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Court of Appeals of Texas,Houston (1st Dist.).

Samuel R. PURCHASE, Appellant, v. The STATE of Texas, Appellee.

No. 01-04-00747-CR.

Decided: October 14, 2004

Panel consists of Justices NUCHIA, HANKS, and HIGLEY. Samuel Reben Purchase, Seabrook, pro se. Dan McCrory, Asst. Dist. Atty., Houston, for appellee.


Appellant, Samuel R. Purchase, appeals the denial of his application for a post-conviction writ of habeas corpus.   According to appellant's application, he was convicted of the felony offense of theft and placed on community supervision for four years.   In both of his applications to the trial court and in his appeal to this court, appellant bases his right to relief on Code of Criminal Procedure article 11.01 and Texas Constitution article V, section 8. See Tex.Code Crim. Proc. Ann. art. 11.01 (Vernon 1977);  Tex. Const. art. V, § 8.

In its brief, the State contends that this appeal should be dismissed because we lack jurisdiction.   We agree.

There is no right of appeal from a refusal to issue the writ of habeas corpus when the trial court did not consider and resolve the merits of the petition.   See Ex parte Okere, 56 S.W.3d 846, 850 (Tex.App.-Fort Worth 2001, pet ref'd);  Ex parte Gonzales, 12 S.W.3d 913, 914 (Tex.App.-Austin 2000, pet. ref'd);  cf.  Ex parte Hargett, 819 S.W.2d 866, 869 (Tex.Crim.App.1991) (holding that if trial court reaches merits of habeas corpus application, its ruling is appealable even if trial court refused to issue writ).   The crucial question to be answered is not whether the trial court issued the writ, but whether the court considered and resolved the merits of the petition.   See Okere, 56 S.W.3d at 850;  Gonzales, 12 S.W.3d at 914.   An examination of the record in this appeal reveals that the trial court “denied” the writ without hearing evidence or argument regarding appellant's claims, and without expressing an opinion on the merits of those claims.   Because the court did not consider and resolve the merits of appellant's habeas corpus application, we hold that we are without appellate jurisdiction.   See Gonzales, 12 S.W.3d at 914.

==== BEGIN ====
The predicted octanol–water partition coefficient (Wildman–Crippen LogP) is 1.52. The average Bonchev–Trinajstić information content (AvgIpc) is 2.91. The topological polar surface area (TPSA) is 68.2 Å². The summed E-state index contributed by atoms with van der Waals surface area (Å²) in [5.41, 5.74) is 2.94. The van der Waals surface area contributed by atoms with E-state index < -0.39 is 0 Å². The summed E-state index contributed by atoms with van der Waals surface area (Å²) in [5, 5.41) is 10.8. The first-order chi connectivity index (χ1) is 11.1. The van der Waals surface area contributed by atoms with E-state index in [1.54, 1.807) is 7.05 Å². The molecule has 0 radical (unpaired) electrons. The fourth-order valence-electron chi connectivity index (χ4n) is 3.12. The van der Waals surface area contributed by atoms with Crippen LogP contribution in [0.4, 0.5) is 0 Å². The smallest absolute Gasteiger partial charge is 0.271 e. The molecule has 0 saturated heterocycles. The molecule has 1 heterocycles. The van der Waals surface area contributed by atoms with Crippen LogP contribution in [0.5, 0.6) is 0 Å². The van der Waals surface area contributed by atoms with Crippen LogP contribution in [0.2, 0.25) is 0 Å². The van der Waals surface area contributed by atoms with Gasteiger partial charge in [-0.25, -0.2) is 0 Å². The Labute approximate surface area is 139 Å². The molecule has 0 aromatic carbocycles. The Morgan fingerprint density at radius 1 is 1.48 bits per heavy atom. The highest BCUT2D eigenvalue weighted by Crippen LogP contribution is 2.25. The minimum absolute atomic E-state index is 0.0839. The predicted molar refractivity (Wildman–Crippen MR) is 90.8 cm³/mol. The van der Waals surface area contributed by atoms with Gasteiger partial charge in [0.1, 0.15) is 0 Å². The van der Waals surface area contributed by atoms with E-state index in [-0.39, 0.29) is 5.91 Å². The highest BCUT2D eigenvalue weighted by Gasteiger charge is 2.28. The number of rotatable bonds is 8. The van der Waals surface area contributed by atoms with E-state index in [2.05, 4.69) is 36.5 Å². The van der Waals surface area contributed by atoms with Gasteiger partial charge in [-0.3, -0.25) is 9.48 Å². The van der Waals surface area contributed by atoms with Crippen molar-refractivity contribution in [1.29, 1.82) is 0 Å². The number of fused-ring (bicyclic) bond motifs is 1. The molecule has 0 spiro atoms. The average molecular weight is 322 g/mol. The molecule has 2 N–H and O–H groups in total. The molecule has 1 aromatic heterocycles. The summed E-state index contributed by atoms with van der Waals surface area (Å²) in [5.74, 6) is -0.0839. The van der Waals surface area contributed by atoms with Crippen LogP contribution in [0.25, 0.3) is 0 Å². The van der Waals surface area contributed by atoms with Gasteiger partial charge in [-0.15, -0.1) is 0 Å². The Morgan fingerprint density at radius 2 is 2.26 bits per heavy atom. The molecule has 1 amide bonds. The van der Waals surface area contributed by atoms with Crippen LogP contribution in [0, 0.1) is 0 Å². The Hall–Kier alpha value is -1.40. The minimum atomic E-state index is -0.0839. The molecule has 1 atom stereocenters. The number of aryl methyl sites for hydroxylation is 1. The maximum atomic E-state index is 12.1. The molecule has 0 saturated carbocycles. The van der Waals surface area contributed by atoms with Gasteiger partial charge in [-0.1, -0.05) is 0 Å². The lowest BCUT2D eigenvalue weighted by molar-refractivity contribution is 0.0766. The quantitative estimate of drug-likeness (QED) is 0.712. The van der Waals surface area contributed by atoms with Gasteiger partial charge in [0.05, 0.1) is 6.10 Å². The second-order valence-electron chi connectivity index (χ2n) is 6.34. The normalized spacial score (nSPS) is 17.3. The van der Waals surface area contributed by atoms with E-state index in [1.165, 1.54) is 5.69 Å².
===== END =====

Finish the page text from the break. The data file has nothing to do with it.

Accordingly, we dismiss the appeal for lack of jurisdiction.


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